by: St. Augustine

Book I

Summary Book I

The first book of the Confessions is devoted primarily to an analysis of Augustine's life as a child, from his infancy (which he cannot recall and must reconstruct) up through his days as a schoolboy in Thagaste (in Eastern Algeria). Wasting no time in getting to the philosophical content of his autobiography, Augustine's account of his early years leads him to reflect on human origin, will and desire, language, and memory.

[I.1-3] Augustine begins each Book of the Confessions with a prayer in praise of God, but Book I has a particularly extensive invocation. The first question raised in this invocation concerns how one can seek God without yet knowing what he is. In other words, how can we look for something if we don't know exactly what we're looking for? The imperfect answer, at least for now, is simply to have faith--if we seek God at all, he will reveal himself to us.

[I.4-6] Nonetheless, Augustine launches immediately into a highly rhetorical (and relatively brief) discussion of God's attributes. Asking God to "come into me," Augustine then questions what that phrase could possibly mean when addressed to God. The heart of this dilemma, which will turn out later to be one of the final stumbling blocks to Augustine's conversion (see Books VI and VII), is that God seems both to transcend everything and to be within everything. In either case, it doesn't make precise sense to ask him to "come into" Augustine.

God cannot be contained by what he created, so he can't "come to" Augustine in any literal sense. At the same time, God is the necessary condition for the existence of anything, so he's "within" Augustine already (so again it makes no sense to ask him to "come into me"). Further, God is not "in" everything in amounts or proportions--small pieces of the world don't have any less of God than big ones.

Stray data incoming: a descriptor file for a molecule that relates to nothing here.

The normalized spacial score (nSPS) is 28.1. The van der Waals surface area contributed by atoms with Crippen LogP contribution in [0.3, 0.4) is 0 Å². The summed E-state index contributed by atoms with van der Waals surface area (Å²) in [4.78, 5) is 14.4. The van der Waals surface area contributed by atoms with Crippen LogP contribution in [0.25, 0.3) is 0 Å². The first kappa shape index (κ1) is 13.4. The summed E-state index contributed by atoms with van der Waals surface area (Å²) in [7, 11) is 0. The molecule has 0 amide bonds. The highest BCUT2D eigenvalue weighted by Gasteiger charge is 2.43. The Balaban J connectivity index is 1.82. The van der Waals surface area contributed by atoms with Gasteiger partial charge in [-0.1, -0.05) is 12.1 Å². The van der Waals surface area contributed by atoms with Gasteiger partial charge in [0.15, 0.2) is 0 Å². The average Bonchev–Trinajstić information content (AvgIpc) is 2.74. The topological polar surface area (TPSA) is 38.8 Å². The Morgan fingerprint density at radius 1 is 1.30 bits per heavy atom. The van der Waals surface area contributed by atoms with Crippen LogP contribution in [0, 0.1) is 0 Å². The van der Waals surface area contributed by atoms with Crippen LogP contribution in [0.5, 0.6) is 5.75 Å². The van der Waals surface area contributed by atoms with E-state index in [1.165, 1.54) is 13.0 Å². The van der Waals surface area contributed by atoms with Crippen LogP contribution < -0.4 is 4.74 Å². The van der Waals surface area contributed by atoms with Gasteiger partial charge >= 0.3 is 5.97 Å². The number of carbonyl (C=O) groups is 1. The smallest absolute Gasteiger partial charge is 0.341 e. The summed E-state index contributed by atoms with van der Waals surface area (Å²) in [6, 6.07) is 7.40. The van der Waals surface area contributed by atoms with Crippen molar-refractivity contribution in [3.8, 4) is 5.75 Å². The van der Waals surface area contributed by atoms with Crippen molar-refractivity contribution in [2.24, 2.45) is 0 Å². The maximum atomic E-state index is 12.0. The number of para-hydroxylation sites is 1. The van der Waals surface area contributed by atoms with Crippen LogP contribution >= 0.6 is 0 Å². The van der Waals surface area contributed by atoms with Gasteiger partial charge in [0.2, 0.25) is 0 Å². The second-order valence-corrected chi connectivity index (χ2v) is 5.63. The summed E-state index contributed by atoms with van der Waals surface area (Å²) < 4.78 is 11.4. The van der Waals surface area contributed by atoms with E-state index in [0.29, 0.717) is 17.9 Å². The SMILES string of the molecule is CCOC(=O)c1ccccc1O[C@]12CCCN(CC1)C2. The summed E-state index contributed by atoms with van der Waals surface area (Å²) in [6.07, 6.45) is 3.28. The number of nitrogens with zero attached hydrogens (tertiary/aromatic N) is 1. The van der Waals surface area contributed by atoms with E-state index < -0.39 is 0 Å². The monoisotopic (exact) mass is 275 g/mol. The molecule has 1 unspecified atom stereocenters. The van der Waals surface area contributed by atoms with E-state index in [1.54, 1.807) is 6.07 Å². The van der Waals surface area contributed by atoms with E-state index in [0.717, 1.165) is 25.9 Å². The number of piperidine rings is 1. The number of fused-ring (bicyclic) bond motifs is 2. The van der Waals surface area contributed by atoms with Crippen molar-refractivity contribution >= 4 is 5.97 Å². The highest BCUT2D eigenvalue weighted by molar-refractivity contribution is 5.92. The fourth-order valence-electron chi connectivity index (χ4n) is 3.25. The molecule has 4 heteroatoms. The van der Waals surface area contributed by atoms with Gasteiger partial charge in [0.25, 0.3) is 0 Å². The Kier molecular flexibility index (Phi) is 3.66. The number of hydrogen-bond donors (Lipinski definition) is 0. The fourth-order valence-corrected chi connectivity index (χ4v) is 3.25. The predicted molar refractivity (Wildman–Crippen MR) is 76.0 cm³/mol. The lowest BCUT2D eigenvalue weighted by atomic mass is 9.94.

Having hurriedly discredited the idea of God as any sort of bounded, mobile, or divisible being, Augustine sums up for now with a deeply Neoplatonic statement on the question of "where" God is: "In filling all things, you fill them all with the whole of yourself."

Augustine then rephrases his question about God's nature, asking "who are you then, my God?" This rather direct approach generates a litany of metaphors concerning God, taken partly from scripture and partly from Augustine's own considerations. Examples include: "most high...deeply hidden yet most intimately are wrathful and remain pay off debts, though owing nothing to anyone...." This list is rhetorical rather than analytic, and develops no coherent argument about God--it just introduces the mysteries of the subject.